In view of the increased load in the lower column sections, the capacity of the existing column was insufficient to process gas with this composition. Sulzer retrofitted the column and replaced the existing random packings in the two lower sections with NeXRing packings. The customer was very satisfied with the result as the replacement increased the capacity of the entire system by 20%. Furthermore, Sulzer spotted that the replacement of the existing liquid distributor in the lowest section could yield an even higher increase in capacity.
Treatment of acid wastewater
Sour water and sour gas are produced in oil refineries as waste products from atmospheric and vacuum columns. H2S, NH3 and HCN are typical components of sour water that must be removed before the water can be used elsewhere in the plant. This happens in so-called ‘stripping columns’. By supplying heat in the form of steam, H2S and NH3 are removed from the sour water and withdrawn as gases from the top of the column.
An integrated power plant of a refinery in Asia was unable to meet government wastewater treatment requirements for the existing plant. Sour water and sour gas from the upstream process were fed to the stripping column. Particles and dust from the sour water accumulated in the packed bed and led, after a short time, to an increase in the pressure drop in the column.
The company upgraded the random packings to the NeXRing model in the two lower sections of the three-part column, where the fouling occurred. Even after half a year of operation no increase in pressure drop could be detected. The open design of the new packings the small particles to flow through unhindered without getting stuck. In addition, in all three column sections, the overall pressure drop in the column is lower than in the previous arrangement. The customer regularly checks the pressure drop for quality assurance in order to ensure compliance with the state's requirements.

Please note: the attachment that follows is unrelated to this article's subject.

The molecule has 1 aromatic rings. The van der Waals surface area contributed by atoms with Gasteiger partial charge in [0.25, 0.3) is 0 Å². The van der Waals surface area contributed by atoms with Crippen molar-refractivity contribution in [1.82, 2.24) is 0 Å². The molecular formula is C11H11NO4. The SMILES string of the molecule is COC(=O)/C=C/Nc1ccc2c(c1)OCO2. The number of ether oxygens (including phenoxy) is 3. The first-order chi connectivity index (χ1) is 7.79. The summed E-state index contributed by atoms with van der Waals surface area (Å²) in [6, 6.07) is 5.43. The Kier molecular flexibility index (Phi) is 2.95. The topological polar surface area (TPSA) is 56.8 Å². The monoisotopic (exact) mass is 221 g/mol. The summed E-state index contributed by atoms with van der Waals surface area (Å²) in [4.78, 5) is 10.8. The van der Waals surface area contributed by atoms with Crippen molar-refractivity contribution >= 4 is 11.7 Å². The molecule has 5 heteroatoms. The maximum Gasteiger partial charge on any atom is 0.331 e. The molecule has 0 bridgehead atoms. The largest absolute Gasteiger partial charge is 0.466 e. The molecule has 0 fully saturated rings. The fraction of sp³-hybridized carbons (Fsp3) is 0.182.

Optimised emission controls
Governments globally have adopted stringent regulations to reduce global air pollution from SO2 emissions. An Asian customer, operator of a refinery, was unable to meet the new government regulations with its existing equipment. To reduce the SO2 content in the flue gas, a new column had to be built. Sulzer performed the calculations and developed a concept that allowed the customer to meet government regulations using Sulzer’s products and a new process arrangement.
SO2 is removed in several stages using water and alkaline solutions. The goal was a reduction of the SO2 content in the exhaust gas below 50 ppm. By replacing the original random packings, it was possible to increase efficiency. Since a certain amount of dust is to be expected during the process, the resistance of NeXRing to contamination was also an advantage.
The calculations convinced the customer, which opted for a column equipped exclusively with NeXRing packings. The column is now successfully in operation and the SO2 content could be reduced to 35 ppm. The total pressure drop is 40% less than required, resulting in significant energy savings over the service life of the column.
Design the column yourself
Sulzer engineers have developed a design programme called Sulcol that gives customers the ability to design their own columns. Columns of different sizes can be configured with various types of internals. The Sulcol program then determines the hydraulic capacity of the system. Columns can be configured with different types of trays, random or structured packing.
Read the article online at: https://www.hydrocarbonengineering.com/product-news/13072018/sulzer-welcomes-new-random-packing-design/